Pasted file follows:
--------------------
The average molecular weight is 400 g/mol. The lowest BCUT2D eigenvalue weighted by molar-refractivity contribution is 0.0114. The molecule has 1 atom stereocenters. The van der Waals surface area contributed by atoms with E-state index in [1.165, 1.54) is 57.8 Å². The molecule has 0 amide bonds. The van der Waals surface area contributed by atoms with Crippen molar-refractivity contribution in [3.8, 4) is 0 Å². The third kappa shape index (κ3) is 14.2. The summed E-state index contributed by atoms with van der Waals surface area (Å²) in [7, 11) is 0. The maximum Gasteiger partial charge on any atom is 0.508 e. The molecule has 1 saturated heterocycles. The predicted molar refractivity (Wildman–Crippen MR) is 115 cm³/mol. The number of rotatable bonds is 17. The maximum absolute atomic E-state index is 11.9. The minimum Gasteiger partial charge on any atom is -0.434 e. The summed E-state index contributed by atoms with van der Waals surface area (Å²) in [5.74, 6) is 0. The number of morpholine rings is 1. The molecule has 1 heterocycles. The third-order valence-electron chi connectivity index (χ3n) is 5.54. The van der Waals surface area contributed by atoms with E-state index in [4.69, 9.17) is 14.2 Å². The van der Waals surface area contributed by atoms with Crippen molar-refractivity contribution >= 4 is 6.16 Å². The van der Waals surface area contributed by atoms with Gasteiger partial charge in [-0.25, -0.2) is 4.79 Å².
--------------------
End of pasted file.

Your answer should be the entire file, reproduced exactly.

The average molecular weight is 400 g/mol. The lowest BCUT2D eigenvalue weighted by molar-refractivity contribution is 0.0114. The molecule has 1 atom stereocenters. The van der Waals surface area contributed by atoms with E-state index in [1.165, 1.54) is 57.8 Å². The molecule has 0 amide bonds. The van der Waals surface area contributed by atoms with Crippen molar-refractivity contribution in [3.8, 4) is 0 Å². The third kappa shape index (κ3) is 14.2. The summed E-state index contributed by atoms with van der Waals surface area (Å²) in [7, 11) is 0. The maximum Gasteiger partial charge on any atom is 0.508 e. The molecule has 1 saturated heterocycles. The predicted molar refractivity (Wildman–Crippen MR) is 115 cm³/mol. The number of rotatable bonds is 17. The maximum absolute atomic E-state index is 11.9. The minimum Gasteiger partial charge on any atom is -0.434 e. The summed E-state index contributed by atoms with van der Waals surface area (Å²) in [5.74, 6) is 0. The number of morpholine rings is 1. The molecule has 1 heterocycles. The third-order valence-electron chi connectivity index (χ3n) is 5.54. The van der Waals surface area contributed by atoms with E-state index in [4.69, 9.17) is 14.2 Å². The van der Waals surface area contributed by atoms with Crippen molar-refractivity contribution >= 4 is 6.16 Å². The van der Waals surface area contributed by atoms with Gasteiger partial charge in [-0.25, -0.2) is 4.79 Å².